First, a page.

Nov. 3rd, 2015

frescadp: (Hutch & Starsky)

I. Reading Lolita in Bay City

Marz and I clicked through another Starsky and Hutch scene in Hutch's Bay City [LA] bungalow. (Episode: "Kill Huggy Bear", 1975)

"What's that book on his table?" Marz said. "It's . . . I think it's Lolita!"

We googled Lolita covers, and there it was--the 50¢ Crest Giant edition, published in 1959, five years after the novel's first appearance; so Hutch's copy is sixteen years old. Maybe he bought it years ago and is only now reading it, or re-reading it?

[Onscreen, the "–lita" on the curled-up book cover is clearer than in this screencap.]

Why is Hutch reading Lolita?

No doubt he's professionally interested in sexuality that leaves "a sinuous trail of slime".*

I suspect Hutch is personally interested in sexual difference too--cf. his Toulouse-Lautrec painting of two women in bed. He looks like the clean-cut one, but it seems like he's repressing a lot. (Starsky seems more straightforward [not to say "straight"] to me.)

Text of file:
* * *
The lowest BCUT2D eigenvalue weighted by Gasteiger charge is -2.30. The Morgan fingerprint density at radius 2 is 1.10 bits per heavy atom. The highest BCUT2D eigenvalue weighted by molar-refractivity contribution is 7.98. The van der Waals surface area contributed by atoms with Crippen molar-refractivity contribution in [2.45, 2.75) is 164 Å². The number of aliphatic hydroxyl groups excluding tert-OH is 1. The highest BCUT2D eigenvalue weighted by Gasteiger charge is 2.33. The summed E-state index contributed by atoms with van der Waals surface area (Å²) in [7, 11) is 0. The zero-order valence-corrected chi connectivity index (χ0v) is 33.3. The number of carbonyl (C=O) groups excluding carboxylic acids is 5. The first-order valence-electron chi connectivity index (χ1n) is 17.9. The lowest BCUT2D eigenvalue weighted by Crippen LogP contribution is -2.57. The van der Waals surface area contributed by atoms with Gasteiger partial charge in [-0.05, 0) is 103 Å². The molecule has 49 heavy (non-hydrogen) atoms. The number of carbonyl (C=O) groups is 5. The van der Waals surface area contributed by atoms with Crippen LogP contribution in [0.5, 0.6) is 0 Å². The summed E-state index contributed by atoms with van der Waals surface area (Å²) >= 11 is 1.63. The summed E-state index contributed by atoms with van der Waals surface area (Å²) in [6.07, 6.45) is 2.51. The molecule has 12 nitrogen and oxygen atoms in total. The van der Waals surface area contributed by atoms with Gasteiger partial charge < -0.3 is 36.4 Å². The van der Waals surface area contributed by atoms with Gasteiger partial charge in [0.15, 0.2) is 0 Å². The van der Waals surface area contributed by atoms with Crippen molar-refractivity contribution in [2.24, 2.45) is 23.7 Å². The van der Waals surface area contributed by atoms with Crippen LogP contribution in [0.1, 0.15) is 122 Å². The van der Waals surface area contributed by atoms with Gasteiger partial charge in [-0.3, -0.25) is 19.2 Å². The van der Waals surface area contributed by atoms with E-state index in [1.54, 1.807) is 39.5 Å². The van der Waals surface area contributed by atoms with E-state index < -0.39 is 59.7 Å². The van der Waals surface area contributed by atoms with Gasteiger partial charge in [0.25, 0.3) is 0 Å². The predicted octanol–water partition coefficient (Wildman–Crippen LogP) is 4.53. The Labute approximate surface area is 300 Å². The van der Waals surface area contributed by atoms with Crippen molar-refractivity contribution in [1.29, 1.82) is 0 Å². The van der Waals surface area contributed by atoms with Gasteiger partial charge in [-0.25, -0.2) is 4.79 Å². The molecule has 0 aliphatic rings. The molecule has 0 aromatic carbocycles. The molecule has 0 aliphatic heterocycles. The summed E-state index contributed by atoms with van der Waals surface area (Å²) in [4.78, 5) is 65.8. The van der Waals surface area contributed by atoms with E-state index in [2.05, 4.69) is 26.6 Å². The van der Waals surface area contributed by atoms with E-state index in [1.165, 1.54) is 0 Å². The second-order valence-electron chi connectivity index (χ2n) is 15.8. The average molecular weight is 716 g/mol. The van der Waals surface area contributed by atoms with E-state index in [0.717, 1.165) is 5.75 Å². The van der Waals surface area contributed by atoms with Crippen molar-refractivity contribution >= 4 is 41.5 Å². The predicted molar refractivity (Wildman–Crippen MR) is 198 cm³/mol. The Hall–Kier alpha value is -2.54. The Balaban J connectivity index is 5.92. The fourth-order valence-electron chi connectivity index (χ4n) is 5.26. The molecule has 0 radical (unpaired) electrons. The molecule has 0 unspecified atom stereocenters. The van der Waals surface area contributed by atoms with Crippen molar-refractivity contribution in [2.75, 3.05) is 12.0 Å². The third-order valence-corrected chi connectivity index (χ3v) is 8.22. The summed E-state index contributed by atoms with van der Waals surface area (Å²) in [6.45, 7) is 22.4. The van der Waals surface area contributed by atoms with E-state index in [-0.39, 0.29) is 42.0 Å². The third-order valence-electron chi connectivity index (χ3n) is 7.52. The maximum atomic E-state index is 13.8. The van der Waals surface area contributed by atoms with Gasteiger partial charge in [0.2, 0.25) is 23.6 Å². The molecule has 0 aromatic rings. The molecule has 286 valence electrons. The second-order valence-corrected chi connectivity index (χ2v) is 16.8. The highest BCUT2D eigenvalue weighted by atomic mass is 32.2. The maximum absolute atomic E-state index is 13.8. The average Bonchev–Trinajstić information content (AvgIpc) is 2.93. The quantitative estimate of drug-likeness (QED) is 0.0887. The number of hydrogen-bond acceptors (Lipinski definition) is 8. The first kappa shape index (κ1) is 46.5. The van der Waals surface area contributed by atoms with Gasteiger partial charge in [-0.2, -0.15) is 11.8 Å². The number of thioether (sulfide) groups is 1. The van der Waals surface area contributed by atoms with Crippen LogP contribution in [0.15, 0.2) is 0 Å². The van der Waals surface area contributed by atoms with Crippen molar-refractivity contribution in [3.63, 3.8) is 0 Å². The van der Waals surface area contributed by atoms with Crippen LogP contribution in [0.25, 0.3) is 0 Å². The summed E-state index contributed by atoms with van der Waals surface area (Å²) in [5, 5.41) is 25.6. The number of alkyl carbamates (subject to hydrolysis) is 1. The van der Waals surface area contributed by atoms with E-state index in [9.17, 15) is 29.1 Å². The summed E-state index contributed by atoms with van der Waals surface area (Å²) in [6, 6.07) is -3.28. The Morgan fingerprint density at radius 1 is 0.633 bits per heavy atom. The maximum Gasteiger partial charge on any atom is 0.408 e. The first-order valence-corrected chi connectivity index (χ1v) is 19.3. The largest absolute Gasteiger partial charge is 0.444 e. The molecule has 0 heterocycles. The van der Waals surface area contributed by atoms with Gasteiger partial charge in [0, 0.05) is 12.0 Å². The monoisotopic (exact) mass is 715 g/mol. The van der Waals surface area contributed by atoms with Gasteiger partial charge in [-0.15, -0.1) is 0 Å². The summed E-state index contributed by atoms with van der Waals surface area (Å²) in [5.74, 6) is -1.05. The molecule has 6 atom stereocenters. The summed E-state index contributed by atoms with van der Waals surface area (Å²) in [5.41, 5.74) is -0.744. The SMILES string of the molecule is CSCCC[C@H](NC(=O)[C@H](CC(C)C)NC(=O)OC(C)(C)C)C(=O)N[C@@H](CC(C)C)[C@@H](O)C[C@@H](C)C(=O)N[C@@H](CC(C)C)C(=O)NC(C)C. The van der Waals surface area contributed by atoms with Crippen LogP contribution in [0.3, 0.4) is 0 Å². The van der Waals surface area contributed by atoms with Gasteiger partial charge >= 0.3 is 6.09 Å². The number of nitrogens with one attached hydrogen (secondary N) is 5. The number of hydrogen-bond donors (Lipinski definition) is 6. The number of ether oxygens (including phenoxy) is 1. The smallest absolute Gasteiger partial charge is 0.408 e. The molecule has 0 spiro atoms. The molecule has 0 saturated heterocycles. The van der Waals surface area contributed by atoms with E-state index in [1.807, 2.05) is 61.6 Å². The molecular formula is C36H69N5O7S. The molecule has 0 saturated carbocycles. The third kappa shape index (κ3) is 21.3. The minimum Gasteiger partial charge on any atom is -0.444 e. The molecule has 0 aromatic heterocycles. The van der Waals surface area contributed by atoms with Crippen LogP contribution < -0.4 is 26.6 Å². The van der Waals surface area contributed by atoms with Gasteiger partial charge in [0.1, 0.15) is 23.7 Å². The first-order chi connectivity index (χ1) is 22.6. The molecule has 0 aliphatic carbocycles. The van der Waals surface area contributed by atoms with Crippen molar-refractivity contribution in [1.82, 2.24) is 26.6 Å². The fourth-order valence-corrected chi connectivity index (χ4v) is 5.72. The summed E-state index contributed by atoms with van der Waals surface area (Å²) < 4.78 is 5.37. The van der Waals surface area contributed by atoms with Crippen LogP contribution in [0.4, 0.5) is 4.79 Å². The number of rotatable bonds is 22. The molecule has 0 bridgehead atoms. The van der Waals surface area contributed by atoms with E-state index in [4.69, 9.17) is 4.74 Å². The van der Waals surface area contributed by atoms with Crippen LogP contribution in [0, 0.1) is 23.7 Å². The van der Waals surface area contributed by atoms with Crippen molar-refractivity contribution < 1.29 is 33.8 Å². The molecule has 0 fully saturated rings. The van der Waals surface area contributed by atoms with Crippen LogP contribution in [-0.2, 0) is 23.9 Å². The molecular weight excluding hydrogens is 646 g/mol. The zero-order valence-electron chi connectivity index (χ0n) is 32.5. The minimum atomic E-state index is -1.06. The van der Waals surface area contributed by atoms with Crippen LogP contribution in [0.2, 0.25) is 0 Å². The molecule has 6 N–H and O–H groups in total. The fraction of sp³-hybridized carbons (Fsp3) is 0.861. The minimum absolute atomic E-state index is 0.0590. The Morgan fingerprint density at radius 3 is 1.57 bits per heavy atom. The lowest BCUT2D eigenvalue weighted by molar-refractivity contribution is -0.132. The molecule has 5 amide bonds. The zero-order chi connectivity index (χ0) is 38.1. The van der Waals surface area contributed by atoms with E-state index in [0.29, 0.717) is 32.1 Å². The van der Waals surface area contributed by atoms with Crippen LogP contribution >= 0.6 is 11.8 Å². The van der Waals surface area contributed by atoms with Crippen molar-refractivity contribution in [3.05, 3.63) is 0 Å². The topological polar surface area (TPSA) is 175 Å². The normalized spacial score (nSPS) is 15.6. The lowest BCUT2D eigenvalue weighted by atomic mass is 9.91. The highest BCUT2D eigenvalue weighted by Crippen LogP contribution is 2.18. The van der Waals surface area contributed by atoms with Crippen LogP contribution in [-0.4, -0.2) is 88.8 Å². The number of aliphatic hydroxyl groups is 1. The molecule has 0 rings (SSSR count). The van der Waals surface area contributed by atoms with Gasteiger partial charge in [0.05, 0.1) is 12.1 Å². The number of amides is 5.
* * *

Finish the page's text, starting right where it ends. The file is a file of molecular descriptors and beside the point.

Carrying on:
Hutch, I contend (in my view of him as NOT coming from an upper-middle class background), might also be making up for lost time by reading his way through the Modern Library's "100 Best Novels of the Twentieth Century" (from 1998, but he'd have had some such list).
Lolita is no. 4.

II. More '70s Poster Art

The poster on Hutch's wall above Lolita is never in focus, but I had a vague sense it was a bicycle poster.

I'd forgotten, but they were in vogue when I was a teenager.
[Being reminded is one of the pleasures of watching this show.]

Sure enough--I googled images of vintage bicycle posters, and it's a 1970s reprint of a poster from the late 1800s for Clement Cycles of Paris. Hutch seems to have a small thing for French fin de siècle art.

The Esty seller says:
"From A 1973 Collection Of Old Bike Posters.
The book was produced on the 100th anniversary of the invention of the bicycle.
It was also the 100th anniversary of color lithography which made mass produced color posters possible. "
* Re slime, from Lolita, II.3, by Vladimir Nabokov:

"We had been everywhere. We had really seen nothing. And I catch myself thinking today that our long journey had only defiled with a sinuous trail of slime the lovely, trustful, dreamy, enormous country that by then, in retrospect, was no more to us than a collection of dog-eared maps, ruined tour books, old tires, and her sobs in the night — every night, every night — the moment I feigned sleep."


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